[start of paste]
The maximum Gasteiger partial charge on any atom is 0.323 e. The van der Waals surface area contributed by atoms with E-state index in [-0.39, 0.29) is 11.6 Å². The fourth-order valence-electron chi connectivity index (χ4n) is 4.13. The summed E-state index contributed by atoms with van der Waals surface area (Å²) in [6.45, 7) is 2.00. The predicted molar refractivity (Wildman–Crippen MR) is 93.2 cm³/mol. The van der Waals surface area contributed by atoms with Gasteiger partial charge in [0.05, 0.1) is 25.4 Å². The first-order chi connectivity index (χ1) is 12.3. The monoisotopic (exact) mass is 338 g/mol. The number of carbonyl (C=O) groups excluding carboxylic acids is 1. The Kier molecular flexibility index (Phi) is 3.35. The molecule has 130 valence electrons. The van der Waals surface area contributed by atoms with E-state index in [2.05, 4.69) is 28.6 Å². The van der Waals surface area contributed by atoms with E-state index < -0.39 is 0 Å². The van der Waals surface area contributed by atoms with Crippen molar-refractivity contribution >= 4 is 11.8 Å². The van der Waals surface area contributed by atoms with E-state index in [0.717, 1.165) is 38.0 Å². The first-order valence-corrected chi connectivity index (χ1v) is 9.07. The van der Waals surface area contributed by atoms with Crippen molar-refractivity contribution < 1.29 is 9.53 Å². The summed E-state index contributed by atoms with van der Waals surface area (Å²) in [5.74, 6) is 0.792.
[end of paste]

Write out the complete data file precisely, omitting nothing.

The maximum Gasteiger partial charge on any atom is 0.323 e. The van der Waals surface area contributed by atoms with E-state index in [-0.39, 0.29) is 11.6 Å². The fourth-order valence-electron chi connectivity index (χ4n) is 4.13. The summed E-state index contributed by atoms with van der Waals surface area (Å²) in [6.45, 7) is 2.00. The predicted molar refractivity (Wildman–Crippen MR) is 93.2 cm³/mol. The van der Waals surface area contributed by atoms with Gasteiger partial charge in [0.05, 0.1) is 25.4 Å². The first-order chi connectivity index (χ1) is 12.3. The monoisotopic (exact) mass is 338 g/mol. The number of carbonyl (C=O) groups excluding carboxylic acids is 1. The Kier molecular flexibility index (Phi) is 3.35. The molecule has 130 valence electrons. The van der Waals surface area contributed by atoms with E-state index in [2.05, 4.69) is 28.6 Å². The van der Waals surface area contributed by atoms with E-state index < -0.39 is 0 Å². The van der Waals surface area contributed by atoms with Crippen molar-refractivity contribution >= 4 is 11.8 Å². The van der Waals surface area contributed by atoms with E-state index in [0.717, 1.165) is 38.0 Å². The first-order valence-corrected chi connectivity index (χ1v) is 9.07. The van der Waals surface area contributed by atoms with Crippen molar-refractivity contribution < 1.29 is 9.53 Å². The summed E-state index contributed by atoms with van der Waals surface area (Å²) in [5.74, 6) is 0.792.